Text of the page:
While courts are likely to enforce a contractual clause which requires parties to negotiate genuinely and in good faith, the question remains - what conduct counts as negotiating genuinely and in good faith?

Justice Allsop commented upon this exact issue, noting that in some circumstances, it may be difficult to conclude that a party has not undertaken an honest and genuine attempt to settle a dispute. In other cases however, such a conclusion might be “blindly obvious”. Generally speaking, such a clause will not prevent parties from negotiating in their own self interests, provided the parties proceed from the basis of an honest and genuine assessment of their rights and entitlements in respect of the dispute at hand.

However, His Honour suggested that the following examples may infringe an obligation to negotiate genuinely and in good faith:

  • A party may not be entitled to threaten a future breach of contract in order to bargain for a lower settlement sum than it genuinely recognises is due; and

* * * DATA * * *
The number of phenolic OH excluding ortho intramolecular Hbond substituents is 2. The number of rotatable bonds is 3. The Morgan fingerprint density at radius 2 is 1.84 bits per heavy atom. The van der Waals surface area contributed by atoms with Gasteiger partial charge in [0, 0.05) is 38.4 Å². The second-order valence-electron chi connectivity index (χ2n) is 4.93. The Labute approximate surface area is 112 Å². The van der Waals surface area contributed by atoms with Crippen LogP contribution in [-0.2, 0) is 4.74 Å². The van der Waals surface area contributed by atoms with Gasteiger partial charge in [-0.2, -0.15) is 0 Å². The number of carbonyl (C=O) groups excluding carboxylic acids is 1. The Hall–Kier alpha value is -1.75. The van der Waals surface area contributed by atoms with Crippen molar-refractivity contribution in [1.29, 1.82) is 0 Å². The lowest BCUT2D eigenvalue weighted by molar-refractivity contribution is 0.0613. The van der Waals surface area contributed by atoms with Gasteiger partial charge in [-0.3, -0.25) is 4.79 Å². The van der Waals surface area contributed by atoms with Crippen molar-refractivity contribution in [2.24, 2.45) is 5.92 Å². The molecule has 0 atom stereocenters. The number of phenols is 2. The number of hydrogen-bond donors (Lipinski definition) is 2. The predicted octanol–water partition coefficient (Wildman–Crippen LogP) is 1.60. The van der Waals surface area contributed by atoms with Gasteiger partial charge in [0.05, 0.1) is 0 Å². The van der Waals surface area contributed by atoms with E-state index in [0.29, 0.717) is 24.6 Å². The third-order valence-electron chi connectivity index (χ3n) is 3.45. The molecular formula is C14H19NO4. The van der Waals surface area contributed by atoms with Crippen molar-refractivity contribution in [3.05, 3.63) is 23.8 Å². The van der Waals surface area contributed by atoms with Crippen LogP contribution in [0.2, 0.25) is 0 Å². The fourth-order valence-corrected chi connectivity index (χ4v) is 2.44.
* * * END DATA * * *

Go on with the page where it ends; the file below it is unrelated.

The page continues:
• A party would not be entitled to pretend to negotiate, having decided not to settle what is recognised to be a good claim, in order to drive the other party into an expensive arbitration that it believes the other party cannot afford.

While those circumstances may well amount to a breach of a requirement to negotiate genuinely and in good faith, proving that in court is likely to be a very difficult proposition indeed.

If you require any advice as to the enforceability of a dispute resolution clause, please contact HopgoodGanim’s Litigation and Dispute Resolution team.